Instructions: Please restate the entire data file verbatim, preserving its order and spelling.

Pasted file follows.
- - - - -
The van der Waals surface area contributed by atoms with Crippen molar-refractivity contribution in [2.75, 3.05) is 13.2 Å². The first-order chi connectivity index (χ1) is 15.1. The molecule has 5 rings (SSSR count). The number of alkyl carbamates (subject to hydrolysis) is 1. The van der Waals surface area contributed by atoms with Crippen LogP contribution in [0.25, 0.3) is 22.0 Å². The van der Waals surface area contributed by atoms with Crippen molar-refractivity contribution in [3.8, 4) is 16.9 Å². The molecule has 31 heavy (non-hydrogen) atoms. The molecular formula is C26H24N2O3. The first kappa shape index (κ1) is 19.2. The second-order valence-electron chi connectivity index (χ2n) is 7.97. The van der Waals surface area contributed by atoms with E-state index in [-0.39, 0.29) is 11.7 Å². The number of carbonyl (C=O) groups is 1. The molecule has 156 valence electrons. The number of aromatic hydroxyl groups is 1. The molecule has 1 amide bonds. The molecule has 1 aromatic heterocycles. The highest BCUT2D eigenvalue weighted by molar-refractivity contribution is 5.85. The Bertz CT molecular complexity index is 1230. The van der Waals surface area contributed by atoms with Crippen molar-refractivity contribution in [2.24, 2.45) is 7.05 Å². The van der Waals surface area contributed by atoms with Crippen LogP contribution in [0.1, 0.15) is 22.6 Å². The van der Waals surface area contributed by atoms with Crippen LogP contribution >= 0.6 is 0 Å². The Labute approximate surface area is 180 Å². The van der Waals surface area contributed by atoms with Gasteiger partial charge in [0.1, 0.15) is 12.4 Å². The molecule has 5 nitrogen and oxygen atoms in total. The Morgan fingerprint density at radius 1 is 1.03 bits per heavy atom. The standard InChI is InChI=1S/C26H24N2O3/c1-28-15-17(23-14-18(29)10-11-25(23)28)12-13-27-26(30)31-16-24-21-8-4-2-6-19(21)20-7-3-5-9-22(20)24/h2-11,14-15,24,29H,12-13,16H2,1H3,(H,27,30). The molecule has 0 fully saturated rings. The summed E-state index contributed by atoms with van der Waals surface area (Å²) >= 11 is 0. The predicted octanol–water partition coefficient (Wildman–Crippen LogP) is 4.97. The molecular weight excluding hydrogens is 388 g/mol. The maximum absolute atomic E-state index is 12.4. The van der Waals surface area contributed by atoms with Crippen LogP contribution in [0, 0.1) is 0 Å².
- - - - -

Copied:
The van der Waals surface area contributed by atoms with Crippen molar-refractivity contribution in [2.75, 3.05) is 13.2 Å². The first-order chi connectivity index (χ1) is 15.1. The molecule has 5 rings (SSSR count). The number of alkyl carbamates (subject to hydrolysis) is 1. The van der Waals surface area contributed by atoms with Crippen LogP contribution in [0.25, 0.3) is 22.0 Å². The van der Waals surface area contributed by atoms with Crippen molar-refractivity contribution in [3.8, 4) is 16.9 Å². The molecule has 31 heavy (non-hydrogen) atoms. The molecular formula is C26H24N2O3. The first kappa shape index (κ1) is 19.2. The second-order valence-electron chi connectivity index (χ2n) is 7.97. The van der Waals surface area contributed by atoms with E-state index in [-0.39, 0.29) is 11.7 Å². The number of carbonyl (C=O) groups is 1. The molecule has 156 valence electrons. The number of aromatic hydroxyl groups is 1. The molecule has 1 amide bonds. The molecule has 1 aromatic heterocycles. The highest BCUT2D eigenvalue weighted by molar-refractivity contribution is 5.85. The Bertz CT molecular complexity index is 1230. The van der Waals surface area contributed by atoms with Crippen molar-refractivity contribution in [2.24, 2.45) is 7.05 Å². The van der Waals surface area contributed by atoms with Crippen LogP contribution in [0.1, 0.15) is 22.6 Å². The van der Waals surface area contributed by atoms with Crippen LogP contribution >= 0.6 is 0 Å². The Labute approximate surface area is 180 Å². The van der Waals surface area contributed by atoms with Gasteiger partial charge in [0.1, 0.15) is 12.4 Å². The molecule has 5 nitrogen and oxygen atoms in total. The Morgan fingerprint density at radius 1 is 1.03 bits per heavy atom. The standard InChI is InChI=1S/C26H24N2O3/c1-28-15-17(23-14-18(29)10-11-25(23)28)12-13-27-26(30)31-16-24-21-8-4-2-6-19(21)20-7-3-5-9-22(20)24/h2-11,14-15,24,29H,12-13,16H2,1H3,(H,27,30). The molecule has 0 fully saturated rings. The summed E-state index contributed by atoms with van der Waals surface area (Å²) >= 11 is 0. The predicted octanol–water partition coefficient (Wildman–Crippen LogP) is 4.97. The molecular weight excluding hydrogens is 388 g/mol. The maximum absolute atomic E-state index is 12.4. The van der Waals surface area contributed by atoms with Crippen LogP contribution in [0, 0.1) is 0 Å².